# Unit Testing how I think to point logical mistake on class which is under test

I m reading Art of Unit testing book and I try to understand state based testing logic.In an example of subject there was a calculator class like

``````public class Calculator
{
private int sum=0;
{
sum+=number;
}
public int Sum()
{
int temp = sum;
sum = 0;
return temp;
}
}
``````

and book shows how can we test this as:

``````[TestFixture]
public class CalculatorTests
{
private Calculator calc;

[SetUp]
public void Setup()
{
calc = new Calculator();
}

[Test]
{
int lastSum = calc.Sum();
Assert.AreEqual(0,lastSum);
}

[Test]
{
int lastSum = calc.Sum();
Assert.AreEqual(1,lastSum);
}

[Test]
public void Sum_AfterCall_ResetsToZero()
{
calc.Sum();
int lastSum = calc.Sum();
Assert.AreEqual(0, lastSum);
}

}
``````

So until this, everything is great but, lets say I m writing a calculator class as much as that class, and i made method like

``````public int Sum()
{

return sum;

}
``````

and
Test class like

`````` [TestFixture]
public class CalculatorTests
{
private Calculator calc;

[SetUp]
public void Setup()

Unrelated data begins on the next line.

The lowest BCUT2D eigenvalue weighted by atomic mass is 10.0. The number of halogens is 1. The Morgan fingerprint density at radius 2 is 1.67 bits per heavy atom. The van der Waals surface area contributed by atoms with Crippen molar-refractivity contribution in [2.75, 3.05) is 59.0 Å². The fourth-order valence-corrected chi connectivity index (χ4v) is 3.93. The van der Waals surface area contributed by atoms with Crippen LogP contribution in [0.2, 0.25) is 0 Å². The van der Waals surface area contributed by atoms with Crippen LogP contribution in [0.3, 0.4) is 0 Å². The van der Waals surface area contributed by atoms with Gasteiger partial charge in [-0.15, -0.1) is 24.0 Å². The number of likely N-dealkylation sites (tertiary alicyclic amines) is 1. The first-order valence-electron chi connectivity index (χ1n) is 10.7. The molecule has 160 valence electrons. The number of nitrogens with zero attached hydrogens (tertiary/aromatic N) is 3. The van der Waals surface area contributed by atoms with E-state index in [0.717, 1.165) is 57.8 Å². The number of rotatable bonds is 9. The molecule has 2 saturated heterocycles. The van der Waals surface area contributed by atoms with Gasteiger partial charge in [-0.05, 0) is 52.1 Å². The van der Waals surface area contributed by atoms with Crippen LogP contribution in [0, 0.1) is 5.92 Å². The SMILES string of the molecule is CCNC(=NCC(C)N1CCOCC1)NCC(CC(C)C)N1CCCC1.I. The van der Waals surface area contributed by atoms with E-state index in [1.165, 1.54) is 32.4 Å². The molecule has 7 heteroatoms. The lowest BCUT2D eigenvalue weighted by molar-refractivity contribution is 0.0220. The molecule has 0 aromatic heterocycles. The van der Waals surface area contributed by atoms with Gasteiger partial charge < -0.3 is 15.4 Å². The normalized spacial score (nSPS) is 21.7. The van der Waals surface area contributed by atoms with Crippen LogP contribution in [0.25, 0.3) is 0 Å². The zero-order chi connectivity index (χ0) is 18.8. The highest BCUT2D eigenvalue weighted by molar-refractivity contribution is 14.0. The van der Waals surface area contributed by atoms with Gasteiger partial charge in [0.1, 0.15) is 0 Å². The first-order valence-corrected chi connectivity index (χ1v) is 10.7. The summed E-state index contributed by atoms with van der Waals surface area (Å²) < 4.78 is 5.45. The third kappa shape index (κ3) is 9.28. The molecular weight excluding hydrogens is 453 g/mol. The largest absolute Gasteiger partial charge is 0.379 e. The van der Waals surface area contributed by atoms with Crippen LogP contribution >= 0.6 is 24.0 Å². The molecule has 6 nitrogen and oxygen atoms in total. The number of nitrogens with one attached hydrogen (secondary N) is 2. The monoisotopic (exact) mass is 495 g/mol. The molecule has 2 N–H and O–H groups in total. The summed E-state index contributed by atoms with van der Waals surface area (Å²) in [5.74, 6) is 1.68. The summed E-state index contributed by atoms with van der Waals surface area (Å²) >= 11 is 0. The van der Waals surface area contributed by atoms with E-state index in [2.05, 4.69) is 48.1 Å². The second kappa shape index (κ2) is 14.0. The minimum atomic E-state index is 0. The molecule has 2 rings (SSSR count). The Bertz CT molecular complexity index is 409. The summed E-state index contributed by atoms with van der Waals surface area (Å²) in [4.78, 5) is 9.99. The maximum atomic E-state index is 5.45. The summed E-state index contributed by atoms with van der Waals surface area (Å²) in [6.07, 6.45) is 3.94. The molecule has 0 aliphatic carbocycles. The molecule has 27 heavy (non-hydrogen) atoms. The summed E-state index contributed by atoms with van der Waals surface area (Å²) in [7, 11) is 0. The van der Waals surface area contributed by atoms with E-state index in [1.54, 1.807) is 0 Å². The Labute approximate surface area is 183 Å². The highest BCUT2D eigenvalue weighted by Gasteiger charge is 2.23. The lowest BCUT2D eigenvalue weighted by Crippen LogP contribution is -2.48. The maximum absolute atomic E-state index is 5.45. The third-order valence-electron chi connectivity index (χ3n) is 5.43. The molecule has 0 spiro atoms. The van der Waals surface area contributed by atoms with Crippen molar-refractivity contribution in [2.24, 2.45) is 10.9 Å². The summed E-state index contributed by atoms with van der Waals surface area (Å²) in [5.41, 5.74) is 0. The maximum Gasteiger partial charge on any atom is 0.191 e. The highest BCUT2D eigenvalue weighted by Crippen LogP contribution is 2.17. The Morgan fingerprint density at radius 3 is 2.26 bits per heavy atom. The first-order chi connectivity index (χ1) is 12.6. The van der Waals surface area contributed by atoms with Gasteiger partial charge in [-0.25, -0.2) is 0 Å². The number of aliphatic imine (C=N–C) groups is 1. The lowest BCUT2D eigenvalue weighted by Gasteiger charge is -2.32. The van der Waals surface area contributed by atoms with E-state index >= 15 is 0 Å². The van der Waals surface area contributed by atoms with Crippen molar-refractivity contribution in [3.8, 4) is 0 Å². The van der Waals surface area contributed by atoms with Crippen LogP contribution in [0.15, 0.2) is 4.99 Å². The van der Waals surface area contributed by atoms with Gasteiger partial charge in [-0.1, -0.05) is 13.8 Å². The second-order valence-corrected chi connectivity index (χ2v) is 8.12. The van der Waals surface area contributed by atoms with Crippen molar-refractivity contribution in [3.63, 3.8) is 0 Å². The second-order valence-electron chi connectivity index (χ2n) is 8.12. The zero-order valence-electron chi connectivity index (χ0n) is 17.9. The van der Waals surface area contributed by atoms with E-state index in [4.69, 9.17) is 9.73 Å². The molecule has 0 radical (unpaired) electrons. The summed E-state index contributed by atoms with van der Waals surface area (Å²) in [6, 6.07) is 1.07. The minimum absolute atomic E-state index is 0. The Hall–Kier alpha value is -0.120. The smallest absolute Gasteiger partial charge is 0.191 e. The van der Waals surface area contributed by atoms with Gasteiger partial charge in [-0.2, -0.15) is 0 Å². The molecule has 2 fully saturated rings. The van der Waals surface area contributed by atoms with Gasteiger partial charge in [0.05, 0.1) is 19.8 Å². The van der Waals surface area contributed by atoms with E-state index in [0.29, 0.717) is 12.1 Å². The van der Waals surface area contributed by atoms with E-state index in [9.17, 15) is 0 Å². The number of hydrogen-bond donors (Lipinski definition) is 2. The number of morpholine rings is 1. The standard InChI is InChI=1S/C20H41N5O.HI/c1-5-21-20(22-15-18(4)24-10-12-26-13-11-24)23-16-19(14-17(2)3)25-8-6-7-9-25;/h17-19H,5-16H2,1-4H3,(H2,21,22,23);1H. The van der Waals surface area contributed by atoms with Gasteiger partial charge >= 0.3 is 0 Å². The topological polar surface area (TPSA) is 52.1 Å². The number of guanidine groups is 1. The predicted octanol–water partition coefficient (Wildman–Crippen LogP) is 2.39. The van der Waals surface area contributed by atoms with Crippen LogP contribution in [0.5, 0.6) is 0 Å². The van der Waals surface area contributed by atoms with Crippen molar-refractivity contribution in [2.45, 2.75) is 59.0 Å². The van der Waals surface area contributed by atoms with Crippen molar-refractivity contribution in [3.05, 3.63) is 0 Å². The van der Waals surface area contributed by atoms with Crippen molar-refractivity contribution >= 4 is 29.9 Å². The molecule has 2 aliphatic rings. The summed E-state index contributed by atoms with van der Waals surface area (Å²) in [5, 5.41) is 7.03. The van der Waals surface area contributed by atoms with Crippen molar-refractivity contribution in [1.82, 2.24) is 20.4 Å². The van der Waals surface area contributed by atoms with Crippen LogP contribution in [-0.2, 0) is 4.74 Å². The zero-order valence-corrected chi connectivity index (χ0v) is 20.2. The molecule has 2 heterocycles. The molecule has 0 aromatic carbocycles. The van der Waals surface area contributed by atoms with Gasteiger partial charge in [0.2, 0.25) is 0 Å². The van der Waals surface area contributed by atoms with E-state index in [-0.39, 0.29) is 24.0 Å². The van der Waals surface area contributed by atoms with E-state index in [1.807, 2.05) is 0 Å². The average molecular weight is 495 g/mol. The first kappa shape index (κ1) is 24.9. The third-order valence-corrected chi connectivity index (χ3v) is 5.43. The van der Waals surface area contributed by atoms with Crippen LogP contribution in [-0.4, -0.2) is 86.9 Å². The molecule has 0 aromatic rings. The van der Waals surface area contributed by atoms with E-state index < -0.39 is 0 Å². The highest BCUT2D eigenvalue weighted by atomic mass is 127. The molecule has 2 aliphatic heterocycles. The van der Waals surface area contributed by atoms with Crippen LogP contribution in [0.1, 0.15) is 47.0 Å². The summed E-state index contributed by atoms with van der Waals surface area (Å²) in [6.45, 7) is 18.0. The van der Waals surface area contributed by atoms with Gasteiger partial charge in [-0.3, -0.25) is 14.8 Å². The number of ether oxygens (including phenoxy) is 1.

{
calc = new Calculator();
}

[Test]
{
int lastSum = calc.Sum();
Assert.AreEqual(0,lastSum);
}

[Test]
{
int lastSum = calc.Sum();
Assert.AreEqual(1,lastSum);
}
}
``````

Let say I didnt good realize when i writing code and when i write unit test for that How I catch that following bug? Because bug is that sum will not be zero after 2 add method like following processes

``````add(1)
sum()  is 24 now
sum()  => will be 47 but it has to be 23.
``````

So how i think to get that logical mistake when i write unit test.(if i write it NUnit will tell me there is a mistake) then i come back and will see the point and I will change calculator class like

``````public int Sum()
{
int temp = sum;
sum = 0;
return temp;
}
``````

I hope you understand what i try to say.
Thanks.

-
not quite sure what you are asking? are you asking how to write that test? or are you asking how do you think of all the edge cases that might happen so that you can write tests for them? –  Keith Nicholas Jan 31 '12 at 19:44

Basically you can't find all the edge cases for sure. However, you can specify what you intend the code to do and write clean code. If a calculator is supposed to reset its sum after asking for its sum, then that's part of the 'spec' that there should be a test for, its a 'requirement' invented by someone, so that should be easy to remember to write a test for.

The harder thing is all the edge cases created by the way something is coded. I used to do coding interviews where I would write unit tests for candidates code. I thought I had a good suite of tests to prove something worked. But I quickly found, that people can code things in ways that introduce hard to test for edge cases ( like something will fail on the 9th time it does something that seems like it should work every single time ). So mainly, if you follow the advice of TDD, write a test, write the code to make it pass, refactor to make the code clean, you won't go too far wrong.